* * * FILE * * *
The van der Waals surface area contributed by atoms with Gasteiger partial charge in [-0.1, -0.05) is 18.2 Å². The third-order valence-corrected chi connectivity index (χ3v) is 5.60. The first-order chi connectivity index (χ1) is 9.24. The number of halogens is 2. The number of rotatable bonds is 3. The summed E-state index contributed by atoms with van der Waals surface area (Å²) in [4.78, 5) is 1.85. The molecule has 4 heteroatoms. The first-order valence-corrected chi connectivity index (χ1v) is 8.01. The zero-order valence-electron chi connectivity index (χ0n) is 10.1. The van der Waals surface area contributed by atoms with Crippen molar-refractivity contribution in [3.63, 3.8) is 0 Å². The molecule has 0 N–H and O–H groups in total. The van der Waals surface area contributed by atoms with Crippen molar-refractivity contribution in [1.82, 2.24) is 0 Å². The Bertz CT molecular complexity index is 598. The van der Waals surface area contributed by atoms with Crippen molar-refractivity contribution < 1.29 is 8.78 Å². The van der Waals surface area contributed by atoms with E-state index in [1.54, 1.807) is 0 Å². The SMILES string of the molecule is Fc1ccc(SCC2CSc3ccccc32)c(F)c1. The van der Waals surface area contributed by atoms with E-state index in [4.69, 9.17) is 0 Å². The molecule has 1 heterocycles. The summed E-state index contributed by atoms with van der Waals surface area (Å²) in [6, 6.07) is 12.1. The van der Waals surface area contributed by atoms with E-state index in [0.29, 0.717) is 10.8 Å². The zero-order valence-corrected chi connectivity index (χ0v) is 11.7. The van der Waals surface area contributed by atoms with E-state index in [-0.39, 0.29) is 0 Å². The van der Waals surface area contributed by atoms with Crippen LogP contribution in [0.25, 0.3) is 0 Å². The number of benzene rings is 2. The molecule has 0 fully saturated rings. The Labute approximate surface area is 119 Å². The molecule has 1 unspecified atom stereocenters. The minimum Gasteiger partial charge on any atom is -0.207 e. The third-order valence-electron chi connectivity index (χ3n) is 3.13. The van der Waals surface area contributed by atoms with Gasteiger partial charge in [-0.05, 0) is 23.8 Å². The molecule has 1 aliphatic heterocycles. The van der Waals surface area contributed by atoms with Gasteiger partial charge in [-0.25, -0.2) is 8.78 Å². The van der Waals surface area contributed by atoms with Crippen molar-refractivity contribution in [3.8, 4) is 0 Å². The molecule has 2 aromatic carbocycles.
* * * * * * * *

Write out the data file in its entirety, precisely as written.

The van der Waals surface area contributed by atoms with Gasteiger partial charge in [-0.1, -0.05) is 18.2 Å². The third-order valence-corrected chi connectivity index (χ3v) is 5.60. The first-order chi connectivity index (χ1) is 9.24. The number of halogens is 2. The number of rotatable bonds is 3. The summed E-state index contributed by atoms with van der Waals surface area (Å²) in [4.78, 5) is 1.85. The molecule has 4 heteroatoms. The first-order valence-corrected chi connectivity index (χ1v) is 8.01. The zero-order valence-electron chi connectivity index (χ0n) is 10.1. The van der Waals surface area contributed by atoms with Crippen molar-refractivity contribution in [3.63, 3.8) is 0 Å². The molecule has 0 N–H and O–H groups in total. The van der Waals surface area contributed by atoms with Crippen molar-refractivity contribution in [1.82, 2.24) is 0 Å². The Bertz CT molecular complexity index is 598. The van der Waals surface area contributed by atoms with Crippen molar-refractivity contribution < 1.29 is 8.78 Å². The van der Waals surface area contributed by atoms with E-state index in [1.54, 1.807) is 0 Å². The SMILES string of the molecule is Fc1ccc(SCC2CSc3ccccc32)c(F)c1. The van der Waals surface area contributed by atoms with E-state index in [4.69, 9.17) is 0 Å². The molecule has 1 heterocycles. The summed E-state index contributed by atoms with van der Waals surface area (Å²) in [6, 6.07) is 12.1. The van der Waals surface area contributed by atoms with E-state index in [0.29, 0.717) is 10.8 Å². The zero-order valence-corrected chi connectivity index (χ0v) is 11.7. The van der Waals surface area contributed by atoms with E-state index in [-0.39, 0.29) is 0 Å². The van der Waals surface area contributed by atoms with Crippen LogP contribution in [0.25, 0.3) is 0 Å². The number of benzene rings is 2. The molecule has 0 fully saturated rings. The Labute approximate surface area is 119 Å². The molecule has 1 unspecified atom stereocenters. The minimum Gasteiger partial charge on any atom is -0.207 e. The third-order valence-electron chi connectivity index (χ3n) is 3.13. The van der Waals surface area contributed by atoms with Gasteiger partial charge in [-0.05, 0) is 23.8 Å². The molecule has 1 aliphatic heterocycles. The van der Waals surface area contributed by atoms with Gasteiger partial charge in [-0.25, -0.2) is 8.78 Å². The van der Waals surface area contributed by atoms with Crippen molar-refractivity contribution in [3.8, 4) is 0 Å². The molecule has 2 aromatic carbocycles.